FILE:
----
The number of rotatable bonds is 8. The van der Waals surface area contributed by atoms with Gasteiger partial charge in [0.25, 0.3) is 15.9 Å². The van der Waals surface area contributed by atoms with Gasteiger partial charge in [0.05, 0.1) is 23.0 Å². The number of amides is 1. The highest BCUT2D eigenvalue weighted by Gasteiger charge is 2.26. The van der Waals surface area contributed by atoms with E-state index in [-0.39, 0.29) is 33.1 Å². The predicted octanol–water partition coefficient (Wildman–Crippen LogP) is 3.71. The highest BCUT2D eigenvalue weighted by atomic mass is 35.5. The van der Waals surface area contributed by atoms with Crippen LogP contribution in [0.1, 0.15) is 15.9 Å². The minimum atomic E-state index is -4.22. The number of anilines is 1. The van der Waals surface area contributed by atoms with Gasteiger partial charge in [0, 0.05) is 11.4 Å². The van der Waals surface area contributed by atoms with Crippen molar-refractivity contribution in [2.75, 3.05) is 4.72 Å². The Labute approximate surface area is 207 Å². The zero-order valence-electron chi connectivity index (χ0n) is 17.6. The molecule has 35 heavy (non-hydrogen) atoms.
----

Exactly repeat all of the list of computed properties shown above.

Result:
The number of rotatable bonds is 8. The van der Waals surface area contributed by atoms with Gasteiger partial charge in [0.25, 0.3) is 15.9 Å². The van der Waals surface area contributed by atoms with Gasteiger partial charge in [0.05, 0.1) is 23.0 Å². The number of amides is 1. The highest BCUT2D eigenvalue weighted by Gasteiger charge is 2.26. The van der Waals surface area contributed by atoms with E-state index in [-0.39, 0.29) is 33.1 Å². The predicted octanol–water partition coefficient (Wildman–Crippen LogP) is 3.71. The highest BCUT2D eigenvalue weighted by atomic mass is 35.5. The van der Waals surface area contributed by atoms with Crippen LogP contribution in [0.1, 0.15) is 15.9 Å². The minimum atomic E-state index is -4.22. The number of anilines is 1. The van der Waals surface area contributed by atoms with Gasteiger partial charge in [0, 0.05) is 11.4 Å². The van der Waals surface area contributed by atoms with Crippen molar-refractivity contribution in [2.75, 3.05) is 4.72 Å². The Labute approximate surface area is 207 Å². The zero-order valence-electron chi connectivity index (χ0n) is 17.6. The molecule has 35 heavy (non-hydrogen) atoms.